Another obstacle is cost. An IUD can cost between $500 and $1,000, which, as Salber points out, is cost-effective when you consider how long the devices last—the IUD and hormonal implants both remain effective for three years. But not everyone has that kind of money to spend all in one go. Here’s where the CFPI comes in.
Six years ago, working off a framework of clinics already set up in Colorado, and using a $23.5 million grant from the Susan Thompson Buffett Foundation, the program offered to cover the costs of LARCs based on income and, perhaps even more important, allowed adult women and teenagers to obtain the contraceptive devices anonymously, without having to worry about parent or partner consent.
The results have been nothing short of a miracle. A New York Times article lauded the “startling success” rates last Sunday: According to the Colorado Department of Public Health and Environment, the state saw a 40 percent drop in teenage pregnancies and a 42 percent decrease in abortion rates over the first three years of the program.
Each number represents crucial breakthroughs in reproductive health. A drop in teenage pregnancy means that more women will be able to make decisions regarding their careers and their personal as well as familial futures with an important asset under their wings: time. This is especially important for those from underprivileged backgrounds, who tend to have more unwanted pregnancies (according to the Times article, “half of all first births to women in the poorest areas of the state happened before they turned 21”). Economist Isabel Sawhill argues that “having a baby before finishing college can be just as risky to a woman’s future as having one while in high school.”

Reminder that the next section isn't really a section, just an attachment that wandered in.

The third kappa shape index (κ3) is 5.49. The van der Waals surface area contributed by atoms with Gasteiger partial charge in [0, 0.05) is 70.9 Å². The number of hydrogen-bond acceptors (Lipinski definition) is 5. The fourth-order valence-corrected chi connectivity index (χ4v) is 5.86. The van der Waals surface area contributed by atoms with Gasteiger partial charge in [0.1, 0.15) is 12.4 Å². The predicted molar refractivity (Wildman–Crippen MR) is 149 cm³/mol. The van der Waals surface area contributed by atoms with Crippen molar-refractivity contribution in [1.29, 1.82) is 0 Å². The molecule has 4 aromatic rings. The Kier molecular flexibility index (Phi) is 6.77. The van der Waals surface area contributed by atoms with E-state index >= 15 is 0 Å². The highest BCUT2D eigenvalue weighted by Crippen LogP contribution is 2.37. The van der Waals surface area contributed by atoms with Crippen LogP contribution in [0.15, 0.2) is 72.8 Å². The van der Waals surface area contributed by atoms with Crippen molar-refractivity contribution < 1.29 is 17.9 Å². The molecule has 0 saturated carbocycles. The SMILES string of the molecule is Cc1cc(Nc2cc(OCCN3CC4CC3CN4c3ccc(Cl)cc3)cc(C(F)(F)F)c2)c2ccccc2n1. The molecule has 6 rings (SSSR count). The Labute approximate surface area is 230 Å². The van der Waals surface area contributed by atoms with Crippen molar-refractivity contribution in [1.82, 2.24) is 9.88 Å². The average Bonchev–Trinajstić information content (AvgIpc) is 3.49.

Access to affordable LARCs can create conditions under which people of all social classes and ages have more choice regarding family planning. And this is groundbreaking. Sawhill adds, “If we want to reduce poverty, one of the simplest, fastest and cheapest things we could do would be to make sure that as few people as possible become parents before they actually want to.”
But it’s important to remember that the decline in teenage pregnancy wasn’t the only astounding number reported by the Colorado Department of Public Health and Environment. The 42 percent decline in abortion rates has the potential to shake up a national debate that never seems to end: the contention over Roe v. Wade and the legal right of a woman to terminate a pregnancy.